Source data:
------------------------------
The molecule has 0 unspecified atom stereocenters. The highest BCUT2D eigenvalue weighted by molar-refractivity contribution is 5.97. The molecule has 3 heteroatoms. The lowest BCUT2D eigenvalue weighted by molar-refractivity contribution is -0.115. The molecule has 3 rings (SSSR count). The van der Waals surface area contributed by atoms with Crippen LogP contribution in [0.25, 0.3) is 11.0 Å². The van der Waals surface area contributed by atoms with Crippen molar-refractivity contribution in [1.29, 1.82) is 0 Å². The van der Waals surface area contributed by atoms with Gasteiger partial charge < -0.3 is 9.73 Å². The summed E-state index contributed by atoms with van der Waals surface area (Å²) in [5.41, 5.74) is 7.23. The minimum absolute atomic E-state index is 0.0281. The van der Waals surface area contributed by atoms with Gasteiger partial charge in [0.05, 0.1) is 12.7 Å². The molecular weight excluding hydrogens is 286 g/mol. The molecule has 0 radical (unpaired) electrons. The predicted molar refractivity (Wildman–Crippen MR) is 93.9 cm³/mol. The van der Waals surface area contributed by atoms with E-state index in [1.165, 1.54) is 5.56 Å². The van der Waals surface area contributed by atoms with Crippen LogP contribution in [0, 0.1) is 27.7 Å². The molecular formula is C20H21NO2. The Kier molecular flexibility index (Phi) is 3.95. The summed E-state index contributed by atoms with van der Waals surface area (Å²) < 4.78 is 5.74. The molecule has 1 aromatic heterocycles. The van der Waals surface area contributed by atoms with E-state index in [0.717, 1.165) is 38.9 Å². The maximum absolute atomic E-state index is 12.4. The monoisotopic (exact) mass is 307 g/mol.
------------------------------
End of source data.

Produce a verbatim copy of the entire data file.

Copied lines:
The molecule has 0 unspecified atom stereocenters. The highest BCUT2D eigenvalue weighted by molar-refractivity contribution is 5.97. The molecule has 3 heteroatoms. The lowest BCUT2D eigenvalue weighted by molar-refractivity contribution is -0.115. The molecule has 3 rings (SSSR count). The van der Waals surface area contributed by atoms with Crippen LogP contribution in [0.25, 0.3) is 11.0 Å². The van der Waals surface area contributed by atoms with Crippen molar-refractivity contribution in [1.29, 1.82) is 0 Å². The van der Waals surface area contributed by atoms with Gasteiger partial charge < -0.3 is 9.73 Å². The summed E-state index contributed by atoms with van der Waals surface area (Å²) in [5.41, 5.74) is 7.23. The minimum absolute atomic E-state index is 0.0281. The van der Waals surface area contributed by atoms with Gasteiger partial charge in [0.05, 0.1) is 12.7 Å². The molecular weight excluding hydrogens is 286 g/mol. The molecule has 0 radical (unpaired) electrons. The predicted molar refractivity (Wildman–Crippen MR) is 93.9 cm³/mol. The van der Waals surface area contributed by atoms with E-state index in [1.165, 1.54) is 5.56 Å². The van der Waals surface area contributed by atoms with Crippen LogP contribution in [0, 0.1) is 27.7 Å². The molecular formula is C20H21NO2. The Kier molecular flexibility index (Phi) is 3.95. The summed E-state index contributed by atoms with van der Waals surface area (Å²) < 4.78 is 5.74. The molecule has 1 aromatic heterocycles. The van der Waals surface area contributed by atoms with E-state index in [0.717, 1.165) is 38.9 Å². The maximum absolute atomic E-state index is 12.4. The monoisotopic (exact) mass is 307 g/mol.